Attorney Journals, San Diego, Volume 206

Page 1


Volume 206, 2020 $6.95

Excellence in Client Service in the New Normal

Jeff Wolf

5 Ways to Evaluate, Measure and Increase ROI

Julie Savarino

31 Ways to Dramatically Increase Trust

Trey Ryder

6 Facebook Features for Business Pages

Adrian Dayton

Law Firm of the Month

Coughlan & Vinel LLP, San Diego

A Shared Vision: Bringing a Personal Touch to Injury Law

3 Ways to Raise Your Fees and Still Keep Your Clients

Tom Trush

CREATING ECOMMERCE PRODUCT LIABILITY IN CALIFORNIA The Attorneys Behind the Groundbreaking Win in Bolger v.

Thomas D. Luneau Partner, CaseyGerry

Jeremy K. Robinson

Partner, CaseyGerry

Jillian F. Hayes Attorney, CaseyGerry


Dedicated to the Pursuit of Justice Since 1947. As one of San Diego’s most established plaintiffs’ law firms, we have successfully represented thousands of individuals and recovered billions of dollars for our clients. Most recently, we set groundbreaking precedent in ecommerce liability, holding online retail giants accountable to consumers. Above all, we remain dedicated to our civil justice system, and to our community.






2020 EDITION—NO.206

TABLE OF CONTENTS 6 Five Ways to Evaluate, Measure and Increase ROI of Your Firm’s Marketing and Business Development Julie Savarino

8 Thirty-One Ways to Dramatically Increase Trust



12 Six Facebook Features for Business Pages You Didn’t Know About


Adrian Dayton


14 Community News

PHOTOGRAPHY Chris Griffiths


STAFF WRITERS Dan Baldwin Jennifer Hadley


CONTRIBUTING EDITORIALISTS Adrian Dayton Trey Ryder Julie Savarino Tom Trush Jeff Wolf WEBMASTER Mariusz Opalka ADVERTISING INQUIRIES SUBMIT AN ARTICLE OFFICE 30211 Avenida De Las Banderas Suite 200 Rancho Santa Margarita, CA 92688 ADDRESS CHANGES Address corrections can be made via fax, email or postal mail.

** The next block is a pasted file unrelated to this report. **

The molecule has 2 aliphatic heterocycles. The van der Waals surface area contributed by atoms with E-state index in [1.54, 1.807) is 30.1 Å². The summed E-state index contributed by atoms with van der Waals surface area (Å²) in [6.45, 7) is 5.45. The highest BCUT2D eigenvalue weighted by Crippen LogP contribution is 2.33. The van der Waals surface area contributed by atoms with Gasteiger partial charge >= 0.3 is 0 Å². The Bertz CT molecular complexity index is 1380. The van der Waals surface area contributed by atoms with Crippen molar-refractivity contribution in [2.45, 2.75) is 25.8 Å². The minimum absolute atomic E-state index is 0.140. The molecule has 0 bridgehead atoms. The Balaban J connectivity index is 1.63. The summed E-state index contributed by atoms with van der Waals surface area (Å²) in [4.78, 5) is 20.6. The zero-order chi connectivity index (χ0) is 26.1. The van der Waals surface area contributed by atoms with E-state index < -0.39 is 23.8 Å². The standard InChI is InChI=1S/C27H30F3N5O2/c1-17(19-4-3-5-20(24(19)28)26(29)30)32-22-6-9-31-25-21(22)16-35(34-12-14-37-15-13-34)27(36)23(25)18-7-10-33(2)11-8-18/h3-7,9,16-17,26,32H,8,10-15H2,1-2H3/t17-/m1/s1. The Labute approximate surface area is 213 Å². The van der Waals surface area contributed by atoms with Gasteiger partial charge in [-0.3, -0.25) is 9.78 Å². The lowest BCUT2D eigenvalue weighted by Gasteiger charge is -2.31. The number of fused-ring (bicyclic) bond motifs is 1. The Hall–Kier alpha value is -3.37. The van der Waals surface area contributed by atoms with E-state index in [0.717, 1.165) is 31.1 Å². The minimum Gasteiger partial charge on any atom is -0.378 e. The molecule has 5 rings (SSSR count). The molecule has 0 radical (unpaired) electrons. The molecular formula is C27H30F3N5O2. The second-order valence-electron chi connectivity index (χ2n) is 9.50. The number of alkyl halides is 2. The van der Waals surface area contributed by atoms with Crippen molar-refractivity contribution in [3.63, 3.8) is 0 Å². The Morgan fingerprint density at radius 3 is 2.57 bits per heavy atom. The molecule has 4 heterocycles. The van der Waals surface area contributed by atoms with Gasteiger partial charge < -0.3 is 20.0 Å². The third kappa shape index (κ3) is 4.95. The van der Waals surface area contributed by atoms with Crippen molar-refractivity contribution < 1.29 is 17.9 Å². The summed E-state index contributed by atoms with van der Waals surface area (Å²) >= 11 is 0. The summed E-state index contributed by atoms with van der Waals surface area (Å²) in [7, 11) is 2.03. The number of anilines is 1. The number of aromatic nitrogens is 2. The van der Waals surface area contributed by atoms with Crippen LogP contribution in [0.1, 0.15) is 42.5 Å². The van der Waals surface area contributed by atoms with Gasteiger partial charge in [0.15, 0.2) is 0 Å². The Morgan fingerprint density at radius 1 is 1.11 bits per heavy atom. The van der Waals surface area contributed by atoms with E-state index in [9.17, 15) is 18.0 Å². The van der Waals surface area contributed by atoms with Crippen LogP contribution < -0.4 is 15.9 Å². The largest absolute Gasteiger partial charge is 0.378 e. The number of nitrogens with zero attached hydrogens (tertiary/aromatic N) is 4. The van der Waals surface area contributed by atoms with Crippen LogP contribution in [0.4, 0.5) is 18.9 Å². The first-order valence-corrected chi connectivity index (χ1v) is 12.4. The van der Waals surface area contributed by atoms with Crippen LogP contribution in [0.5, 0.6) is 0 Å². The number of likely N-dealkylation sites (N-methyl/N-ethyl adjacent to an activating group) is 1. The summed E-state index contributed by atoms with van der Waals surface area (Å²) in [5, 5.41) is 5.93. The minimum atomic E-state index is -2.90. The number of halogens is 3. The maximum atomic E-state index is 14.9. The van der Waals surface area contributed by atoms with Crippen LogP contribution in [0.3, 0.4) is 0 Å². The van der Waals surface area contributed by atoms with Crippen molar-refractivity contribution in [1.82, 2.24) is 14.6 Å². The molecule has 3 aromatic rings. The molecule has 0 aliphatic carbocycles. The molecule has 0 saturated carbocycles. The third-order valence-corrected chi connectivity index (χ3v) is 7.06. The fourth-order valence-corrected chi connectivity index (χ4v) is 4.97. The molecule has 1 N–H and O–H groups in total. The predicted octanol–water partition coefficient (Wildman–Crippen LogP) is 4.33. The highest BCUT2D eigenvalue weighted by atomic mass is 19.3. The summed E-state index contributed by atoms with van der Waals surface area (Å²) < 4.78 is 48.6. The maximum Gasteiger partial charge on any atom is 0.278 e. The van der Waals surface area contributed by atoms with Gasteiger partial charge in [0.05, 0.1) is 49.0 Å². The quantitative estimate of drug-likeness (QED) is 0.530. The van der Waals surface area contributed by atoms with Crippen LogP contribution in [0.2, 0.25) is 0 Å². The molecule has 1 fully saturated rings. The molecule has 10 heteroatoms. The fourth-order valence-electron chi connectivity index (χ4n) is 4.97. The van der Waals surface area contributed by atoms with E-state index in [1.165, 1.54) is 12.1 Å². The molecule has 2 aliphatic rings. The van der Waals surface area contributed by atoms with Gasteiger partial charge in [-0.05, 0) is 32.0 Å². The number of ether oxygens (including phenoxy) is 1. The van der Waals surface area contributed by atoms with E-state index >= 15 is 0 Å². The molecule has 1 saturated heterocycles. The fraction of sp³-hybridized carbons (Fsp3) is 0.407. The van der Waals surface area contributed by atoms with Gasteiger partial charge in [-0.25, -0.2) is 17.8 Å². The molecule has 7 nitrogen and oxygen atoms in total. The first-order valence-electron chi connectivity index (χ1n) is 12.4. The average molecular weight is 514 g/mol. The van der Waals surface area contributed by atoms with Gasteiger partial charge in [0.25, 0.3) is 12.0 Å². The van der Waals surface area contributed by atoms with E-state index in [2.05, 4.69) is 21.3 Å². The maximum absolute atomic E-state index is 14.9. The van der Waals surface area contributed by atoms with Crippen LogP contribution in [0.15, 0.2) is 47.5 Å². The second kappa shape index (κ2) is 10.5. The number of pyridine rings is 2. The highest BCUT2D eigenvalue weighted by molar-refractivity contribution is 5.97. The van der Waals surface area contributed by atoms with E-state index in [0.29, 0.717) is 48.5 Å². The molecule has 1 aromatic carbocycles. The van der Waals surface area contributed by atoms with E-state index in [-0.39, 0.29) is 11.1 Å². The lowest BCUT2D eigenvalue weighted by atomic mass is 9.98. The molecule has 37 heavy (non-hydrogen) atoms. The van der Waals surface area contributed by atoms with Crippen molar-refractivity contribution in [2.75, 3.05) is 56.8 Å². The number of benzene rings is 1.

16 Coughlan & Vinel LLP, San Diego A Shared Vision: Bringing a Personal Touch to Injury Law by Dan Baldwin

24 Excellence in Client Service in the New Normal Jeff Wolf

28 Three Ways to Raise Your Fees and Still Keep Your Clients Tom Trush


Editorial material appears in Attorney Journals as an informational service for readers. Article contents are the opinions of the authors and not necessarily those of Attorney Journals. Attorney Journals makes every effort to publish credible, responsible advertisements. Inclusion of product advertisements or announcements does not imply endorsement. Attorney Journals is a trademark of Sticky Media, LLC. Not affiliated with any other trade publication or association. Copyright 2020 by Sticky Media, LLC. All rights reserved. Contents may not be reproduced without written permission from Sticky Media, LLC. Printed in the USA



“Rick is one of the best lawyers in the country. I call him every time I have any issue in Nevada and would not hesitate to refer him any type of case of any size.” ~ C. Michael Alder, Esq., Alder Law, Los Angeles, California, CAALA Past President and Former Trial Lawyer of the Year


5 Ways to Evaluate, Measure and Increase ROI of Your Firm’s Marketing and Business Development by Julie Savarino

“To survive and thrive, all lawyers, firms, and other professionals must continue to invest in strategic marketing, selling, and related communications. Few firms or individual professionals without an effective marketing and sales program ever survive economic disruptions.” —Ralph Baxter